As you read this edition, you'll learn that the University President is not the only one at UMD that has been busy working to build stronger connections with members of our community off campus. Maryland Athletics, the Maryland Cooperative Extension, the School of Public Health, the School of Music, the Department of Criminology, the College of Education, the Confucius Institute at Maryland and others been investing in successful community partnerships in exciting ways! We hope you enjoy the read.

With gratitude for all you do to enhance quality of life in our city,

Gloria Aparicio Blackwell, Director
Office of Community Engagement

In July, Prince George's County Police Department (PGPD) entered into a Memorandum of Understanding (MOU) with the Department of Criminology, allowing county police to draw upon the resources of the University in a collaboration unprecedented in scope for the two entities. OCE brings you the full

County Police Approach Crim Department for New Partnership, Ideas

Meet the 2013 JRT Grads In July, the Maryland Multicultural Youth Center (MMYC/LAYC) celebrated the graduates of its Job Readiness Training (JRT) program. Among the JRT graduates are Monica Cariño (above), and Celeste Lucero, a recent high-school grad who is now working for OCE part-time.

College Park Development Update

Read the City of College Park Department of Economic Development's most recent Hear the amazing stories of transformation that are taking place at the UMD-owned, OCE-operated Center for Educational Partnership in Riverdale this summer: a job training program, a development update for a complete list of new businesses and other amenities coming soon to our city.

Apps to Serve Make a Difference: Create a mobile/web-based app. to meet a community need. And win a cash prize! Dr. Alexander Chen, Associate Professor in the School of Architecture, Planning and Preservation, is joining up with UMD's Division of Information Technology to mobilize students to develop applications that serve the community. Discover what the Code for Community Challenge is all about and find out how you can enter the competition!

UMD's Center for Educational Partnership Continues Changing Lives substance abuse recovery clubhouse, nutrition education programming, and academic enrichment for youth.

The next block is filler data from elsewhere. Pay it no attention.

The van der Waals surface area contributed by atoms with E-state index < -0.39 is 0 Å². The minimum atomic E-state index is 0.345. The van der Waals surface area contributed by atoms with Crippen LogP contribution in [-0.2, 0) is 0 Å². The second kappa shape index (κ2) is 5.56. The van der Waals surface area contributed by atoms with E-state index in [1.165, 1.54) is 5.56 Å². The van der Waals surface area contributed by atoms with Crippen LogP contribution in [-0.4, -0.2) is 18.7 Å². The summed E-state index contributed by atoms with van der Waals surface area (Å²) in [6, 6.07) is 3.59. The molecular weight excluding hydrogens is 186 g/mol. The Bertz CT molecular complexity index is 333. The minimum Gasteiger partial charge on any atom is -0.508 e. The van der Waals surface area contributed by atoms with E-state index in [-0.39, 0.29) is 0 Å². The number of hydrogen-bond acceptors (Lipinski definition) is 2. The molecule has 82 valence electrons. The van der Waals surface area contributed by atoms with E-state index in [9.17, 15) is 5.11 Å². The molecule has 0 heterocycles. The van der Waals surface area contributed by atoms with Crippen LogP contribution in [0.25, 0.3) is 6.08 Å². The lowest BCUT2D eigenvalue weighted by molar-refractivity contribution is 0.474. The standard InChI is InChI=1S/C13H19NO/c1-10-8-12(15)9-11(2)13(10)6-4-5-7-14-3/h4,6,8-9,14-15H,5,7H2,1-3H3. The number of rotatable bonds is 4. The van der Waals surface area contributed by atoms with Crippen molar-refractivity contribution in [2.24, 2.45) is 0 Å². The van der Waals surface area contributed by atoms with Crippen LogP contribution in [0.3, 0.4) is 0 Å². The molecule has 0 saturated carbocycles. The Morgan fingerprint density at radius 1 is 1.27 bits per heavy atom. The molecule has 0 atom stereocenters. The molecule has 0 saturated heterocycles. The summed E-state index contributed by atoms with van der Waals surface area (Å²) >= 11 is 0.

Source: Umd
Read More

El Camino College - ECC Matters - September 2013

"Would You Woodwork?"

Woodworking student C.C. Boyce came to Los Angeles for an acting career, but her goals expanded when she enrolled in woodworking classes at El Camino College. She recently launched the first two installments of "Would You Woodwork?" a new comedic and instructional Web series where she gives basic instruction about woodworking equipment. C.C. is now working hard to earn a fine woodworking and cabinet maker certificate, while producing her fun and informative video segments. Click here to view the two episodes: the first features instructions on using a table saw and planer. In the second, she gives a how-to on turning a pen on the lathe.

Financial Aid TV

ECC's new "Financial Aid TV" features short video clips that answer questions about financial aid. Students have 24-7 access to this service that covers a variety of topics from understanding the application to the new GI Bill eligibility guidelines. Financial aid is a great way to pay for fees, books, and other college expenses. Click on the video to learn more.

Planetarium Shows for Fall

Everyone is invited to fall planetarium shows at El Camino College! The planetarium features an amazing projector by Chronos, which projects the night sky from all over the world onto the planetarium dome. Upgrades to the planetarium were made possible by Measure E. The shows are free and open to the public, made possible with funding by a Title III HSI-STEM grant from the U.S. Department of Education. Click here for a list of fall shows.

ECC Scholarship Program Opens for 2013-14

The El Camino College Foundation Online Scholarship Application is now open! Students with a 2.0 grade point average or better and have completed, or are in the process of completing, a minimum of six graded credit units at ECC are encouraged to apply by the December 6 deadline. Scholarships range from $500 to $5,000 and may be used to help pay for tuition, books and fees. El Camino College offers a diverse scholarship program with criteria including: honors and academic achievement, financial need, leadership and community service, organizational and campus club affiliation, and more. A record-breaking $1.4 million was awarded to approximately 650 students for the 2013-2014 academic year. Click here to get started.